A new opinion poll conducted for Amnesty International has found that a clear majority of Australians believe all asylum seekers should be treated equally under Australian law. The survey also found that a majority of Australians mistakenly believe that most asylum seekers arrive in Australia by boat.

The results of the Nielsen poll commissioned by Amnesty International Australia show that 69 percent of Australians believe that asylum seekers who arrive in Australia by boat should have access to the same legal protections as those who arrive by plane.

“Currently under Australian law, asylum seekers who arrive by boat are discriminated against because of their method of arrival. The findings of this survey show that a clear majority of Australians disagree with this policy and support Amnesty International’s position that all people seeking asylum in Australia should receive equal treatment under the law,” said Dr Graham Thom, Refugee Coordinator for Amnesty International Australia.

“The Government should immediately move to end this discriminatory policy, provide the same legal protections to all asylum seekers, and stop processing asylum claims offshore on Christmas Island.”

The opinion poll also showed that a large majority of Australians have major misconceptions regarding the percentage of asylum seekers who arrive in Australia by boat. On average, Australians believe that about 60 per cent of asylum seekers come to Australia by boat. More than a third of Australians believe that over 80 per cent of asylum seekers arrive by boat. In fact, only 3.4 per cent of people who sought asylum in Australia in 2008 arrived by boat - the other 96.6 per cent arrived by plane.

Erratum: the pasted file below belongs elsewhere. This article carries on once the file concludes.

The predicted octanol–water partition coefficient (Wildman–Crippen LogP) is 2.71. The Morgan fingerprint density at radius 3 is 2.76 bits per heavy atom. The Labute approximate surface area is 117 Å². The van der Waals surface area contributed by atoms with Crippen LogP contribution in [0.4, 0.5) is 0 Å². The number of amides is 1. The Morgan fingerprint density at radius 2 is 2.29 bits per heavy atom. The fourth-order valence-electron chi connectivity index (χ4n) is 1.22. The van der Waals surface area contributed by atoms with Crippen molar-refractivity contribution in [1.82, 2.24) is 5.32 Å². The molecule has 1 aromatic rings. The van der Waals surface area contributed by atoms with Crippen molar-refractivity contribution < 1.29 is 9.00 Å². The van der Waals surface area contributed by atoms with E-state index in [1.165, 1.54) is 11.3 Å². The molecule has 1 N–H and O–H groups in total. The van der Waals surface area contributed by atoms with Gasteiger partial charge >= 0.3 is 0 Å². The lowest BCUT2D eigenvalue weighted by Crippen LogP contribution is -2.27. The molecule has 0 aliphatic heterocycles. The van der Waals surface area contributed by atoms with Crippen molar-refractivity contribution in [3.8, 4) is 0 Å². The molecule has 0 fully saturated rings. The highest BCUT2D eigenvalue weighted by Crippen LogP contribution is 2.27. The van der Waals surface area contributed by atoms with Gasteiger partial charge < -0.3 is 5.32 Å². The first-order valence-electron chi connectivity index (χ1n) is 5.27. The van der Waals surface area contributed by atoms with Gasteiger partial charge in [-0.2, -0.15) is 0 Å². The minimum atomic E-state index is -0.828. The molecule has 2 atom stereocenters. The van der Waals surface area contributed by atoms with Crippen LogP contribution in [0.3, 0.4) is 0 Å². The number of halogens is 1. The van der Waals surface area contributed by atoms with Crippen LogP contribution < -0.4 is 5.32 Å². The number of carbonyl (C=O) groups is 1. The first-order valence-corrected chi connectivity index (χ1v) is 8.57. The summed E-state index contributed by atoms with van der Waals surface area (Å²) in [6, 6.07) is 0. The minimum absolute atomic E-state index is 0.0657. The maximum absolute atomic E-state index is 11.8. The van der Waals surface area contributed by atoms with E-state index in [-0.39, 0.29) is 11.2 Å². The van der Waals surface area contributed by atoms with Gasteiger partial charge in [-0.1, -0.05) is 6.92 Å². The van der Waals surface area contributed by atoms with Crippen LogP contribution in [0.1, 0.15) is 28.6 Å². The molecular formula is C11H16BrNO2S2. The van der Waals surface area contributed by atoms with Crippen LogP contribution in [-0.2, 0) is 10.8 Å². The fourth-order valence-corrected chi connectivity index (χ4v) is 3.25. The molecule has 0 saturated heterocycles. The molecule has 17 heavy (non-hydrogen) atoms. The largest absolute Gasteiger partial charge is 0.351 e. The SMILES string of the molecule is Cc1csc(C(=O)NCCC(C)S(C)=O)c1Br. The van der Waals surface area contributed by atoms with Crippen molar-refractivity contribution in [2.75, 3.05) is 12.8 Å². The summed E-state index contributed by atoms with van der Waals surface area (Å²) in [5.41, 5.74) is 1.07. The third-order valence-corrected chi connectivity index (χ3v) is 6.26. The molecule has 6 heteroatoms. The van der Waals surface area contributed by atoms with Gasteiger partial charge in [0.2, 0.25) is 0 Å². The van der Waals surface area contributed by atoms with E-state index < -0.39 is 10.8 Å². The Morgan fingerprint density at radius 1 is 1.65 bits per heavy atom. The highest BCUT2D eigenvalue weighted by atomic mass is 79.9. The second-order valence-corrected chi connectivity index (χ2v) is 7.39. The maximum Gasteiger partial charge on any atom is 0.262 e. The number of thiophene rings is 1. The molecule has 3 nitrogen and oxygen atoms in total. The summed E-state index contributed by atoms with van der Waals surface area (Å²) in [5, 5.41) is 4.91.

“The misconception regarding the number of asylum seekers who arrive in Australia by boat is deeply concerning,” said Graham Thom. “There has been an almost hysterical response to the relatively small number of people arriving by boat in recent years.

“In reality, the numbers are small, and disproportionate to the huge outlay of resources required to maintain the discriminatory policy of offshore processing of asylum seekers who arrive by boat.”

Of those surveyed, only 31 per cent were aware that it costs more to process asylum seekers on Christmas Island than it would to process them on the Australian mainland. Of those who answered correctly, 51 per cent believed that the additional cost of offshore processing was unjustifiable.

“These findings suggest that some two thirds of Australians do not know what a heavy burden offshore processing places on taxpayers. Amnesty International believes that the excision policy is fundamentally unsustainable on a number of grounds, and is calling on the government to end its discriminatory excision policy and to close the Christmas Island detention facility - which cost over $400 million to build and many more millions each year to run” said Graham Thom.